Darwin’s Theory Of Natural Selection And Social Darwinism

1232 words - 5 pages

In 1859, a biologist named Charles Darwin postulated a scientific theory, which stated that all living organisms evolved through a process of natural selection. According to Stephen Hawking, Charles Darwin claimed that the offspring of a particular species gradually evolved themselves genetically to resist the changes in the environment (573). The theory contended that the organisms could adapt to the changes in the environment through the survival of the fittest. Though this theory is regarded as a breakthrough in the field of biological evolution, it is interesting to explore how this seemingly scientific theory has been suitably modified, and intellectually applied to both negative and positive aspects of life.

In the documentary, The Monkey Trial by Stanley Kramer, Hitler, for instance, during the Second World War, used this scientific explanation as his reason to wipe out almost six million Jews. The Nazis believed that, they had been naturally selected to be superior to other races, especially the Jews and therefore, in order to preserve their pure race, it was important to eliminate all the Jews in Germany. This inhuman atrocity known as “The Holocaust” was a negative use of Darwin’s theory.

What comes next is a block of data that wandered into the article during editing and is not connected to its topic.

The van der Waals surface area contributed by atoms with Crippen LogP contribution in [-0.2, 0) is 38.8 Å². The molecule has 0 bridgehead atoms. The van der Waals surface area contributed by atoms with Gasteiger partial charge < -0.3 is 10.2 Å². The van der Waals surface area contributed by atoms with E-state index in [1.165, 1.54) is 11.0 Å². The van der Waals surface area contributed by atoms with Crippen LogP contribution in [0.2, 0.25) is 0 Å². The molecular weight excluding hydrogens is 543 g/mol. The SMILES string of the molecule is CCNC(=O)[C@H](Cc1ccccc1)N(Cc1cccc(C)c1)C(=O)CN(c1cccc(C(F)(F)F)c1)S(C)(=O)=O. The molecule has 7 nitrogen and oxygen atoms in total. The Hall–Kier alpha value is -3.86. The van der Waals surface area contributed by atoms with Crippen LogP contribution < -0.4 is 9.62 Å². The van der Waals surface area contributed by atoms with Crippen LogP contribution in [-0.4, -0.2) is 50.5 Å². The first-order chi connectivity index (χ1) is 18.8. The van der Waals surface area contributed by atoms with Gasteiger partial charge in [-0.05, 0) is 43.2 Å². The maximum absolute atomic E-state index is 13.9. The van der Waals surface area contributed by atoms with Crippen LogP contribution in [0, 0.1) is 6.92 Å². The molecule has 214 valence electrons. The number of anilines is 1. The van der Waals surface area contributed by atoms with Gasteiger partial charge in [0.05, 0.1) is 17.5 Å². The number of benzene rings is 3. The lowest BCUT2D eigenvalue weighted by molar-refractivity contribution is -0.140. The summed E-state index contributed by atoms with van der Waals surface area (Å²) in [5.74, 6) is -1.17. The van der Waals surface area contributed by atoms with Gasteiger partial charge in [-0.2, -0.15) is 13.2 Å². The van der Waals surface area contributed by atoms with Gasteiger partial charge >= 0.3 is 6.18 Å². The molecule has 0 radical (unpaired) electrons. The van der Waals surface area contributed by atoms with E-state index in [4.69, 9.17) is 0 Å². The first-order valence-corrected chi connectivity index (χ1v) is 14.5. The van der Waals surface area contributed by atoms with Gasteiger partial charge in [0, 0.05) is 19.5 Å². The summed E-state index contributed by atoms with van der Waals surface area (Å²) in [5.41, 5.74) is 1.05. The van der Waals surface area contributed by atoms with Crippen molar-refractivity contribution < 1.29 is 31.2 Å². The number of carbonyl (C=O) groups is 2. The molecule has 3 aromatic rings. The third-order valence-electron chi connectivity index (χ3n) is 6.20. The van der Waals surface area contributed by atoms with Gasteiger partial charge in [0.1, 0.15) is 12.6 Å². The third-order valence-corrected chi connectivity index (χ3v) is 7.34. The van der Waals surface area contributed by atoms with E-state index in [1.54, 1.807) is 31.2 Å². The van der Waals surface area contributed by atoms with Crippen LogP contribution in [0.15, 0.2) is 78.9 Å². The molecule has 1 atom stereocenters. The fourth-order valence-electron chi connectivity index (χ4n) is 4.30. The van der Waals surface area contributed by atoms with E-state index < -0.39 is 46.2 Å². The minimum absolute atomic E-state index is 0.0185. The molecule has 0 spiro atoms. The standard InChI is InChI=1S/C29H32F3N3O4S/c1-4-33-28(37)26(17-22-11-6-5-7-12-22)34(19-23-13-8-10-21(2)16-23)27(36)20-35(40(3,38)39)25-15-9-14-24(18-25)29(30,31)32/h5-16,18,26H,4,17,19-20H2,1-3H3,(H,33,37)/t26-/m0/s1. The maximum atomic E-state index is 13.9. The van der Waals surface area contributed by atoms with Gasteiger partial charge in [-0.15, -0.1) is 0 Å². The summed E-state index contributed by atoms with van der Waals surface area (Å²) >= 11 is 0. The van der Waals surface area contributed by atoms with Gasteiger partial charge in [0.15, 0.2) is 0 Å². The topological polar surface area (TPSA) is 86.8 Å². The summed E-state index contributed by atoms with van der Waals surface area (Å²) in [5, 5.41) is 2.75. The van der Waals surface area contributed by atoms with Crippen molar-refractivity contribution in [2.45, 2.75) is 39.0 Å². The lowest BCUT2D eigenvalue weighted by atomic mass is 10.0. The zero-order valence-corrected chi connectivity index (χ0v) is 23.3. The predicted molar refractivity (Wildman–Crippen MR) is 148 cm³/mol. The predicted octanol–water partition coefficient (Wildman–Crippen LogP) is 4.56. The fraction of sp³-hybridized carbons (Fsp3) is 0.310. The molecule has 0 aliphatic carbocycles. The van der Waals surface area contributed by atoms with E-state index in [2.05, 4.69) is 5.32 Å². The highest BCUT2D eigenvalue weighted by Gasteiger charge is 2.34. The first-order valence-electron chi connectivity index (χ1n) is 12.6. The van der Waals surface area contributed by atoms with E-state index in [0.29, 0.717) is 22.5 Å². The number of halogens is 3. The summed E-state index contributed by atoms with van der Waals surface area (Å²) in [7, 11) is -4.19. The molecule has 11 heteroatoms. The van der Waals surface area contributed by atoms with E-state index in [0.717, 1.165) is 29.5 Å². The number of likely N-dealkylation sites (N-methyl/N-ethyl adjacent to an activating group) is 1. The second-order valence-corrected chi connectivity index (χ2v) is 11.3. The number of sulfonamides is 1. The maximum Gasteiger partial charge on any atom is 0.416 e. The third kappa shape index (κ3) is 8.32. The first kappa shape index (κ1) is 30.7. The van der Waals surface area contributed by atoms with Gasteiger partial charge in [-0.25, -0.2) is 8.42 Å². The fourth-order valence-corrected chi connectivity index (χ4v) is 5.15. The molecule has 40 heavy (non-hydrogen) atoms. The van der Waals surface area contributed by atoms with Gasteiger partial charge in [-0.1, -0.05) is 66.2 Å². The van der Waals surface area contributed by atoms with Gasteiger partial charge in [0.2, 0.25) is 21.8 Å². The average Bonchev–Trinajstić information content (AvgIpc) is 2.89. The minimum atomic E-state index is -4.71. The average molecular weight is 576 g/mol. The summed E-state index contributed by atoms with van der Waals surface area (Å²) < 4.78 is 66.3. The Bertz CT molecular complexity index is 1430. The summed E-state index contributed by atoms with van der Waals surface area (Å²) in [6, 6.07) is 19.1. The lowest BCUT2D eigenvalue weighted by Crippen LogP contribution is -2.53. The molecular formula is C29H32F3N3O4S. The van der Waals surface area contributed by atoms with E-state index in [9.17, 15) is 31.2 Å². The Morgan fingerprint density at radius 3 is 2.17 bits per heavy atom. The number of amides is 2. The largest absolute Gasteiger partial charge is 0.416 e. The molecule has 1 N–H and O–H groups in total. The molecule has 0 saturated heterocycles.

It is also surprising to know that the main concept behind the practice of slavery was the Darwinian principle of natural selection. As Kramer puts it in his documentary, The Monkey Trial, The aristocrats thought that they had been naturally selected by God to rule the black race. Consequently, the low-ranked class was labeled by the society as ‘the unprivileged class.’ The ‘so-called’ masters believed that, in this race of the survival of the fittest, only they had the ability to survive and flourish, and thus, they had the power to mistreat their slaves.

Darwin’s principle was also used by the society to formulate the idea of class system and social ranking. The idea of applying Darwin’s principle to promote caste and color discrimination within societies eventually came to be known as ‘Social Darwinism’. The high-ranked members of the society believed that, to maintain the prosperity of the society, the weak social groups should be oppressed to ensure their elimination in the future generations. According to Kramer’s film, The Monkey Trail, The unprivileged class deemed this sociological theory to be an obstacle to their progress, and complained that: ”If nature decides the fittest amongst the human race, then, what right do the rich have to mistreat and oppress us?” In other words, the unprivileged class questioned the practice of ‘ethnic cleansing,’ if it is really a nature’s design.

In response to the criticism of the ‘inferior’ class, supporters of Social Darwinism argued that just like organisms, societies have also evolved by natural selection, through which the fittest and the most brilliant members were the ones who were most successful in their societies. Using this idea as their line of...

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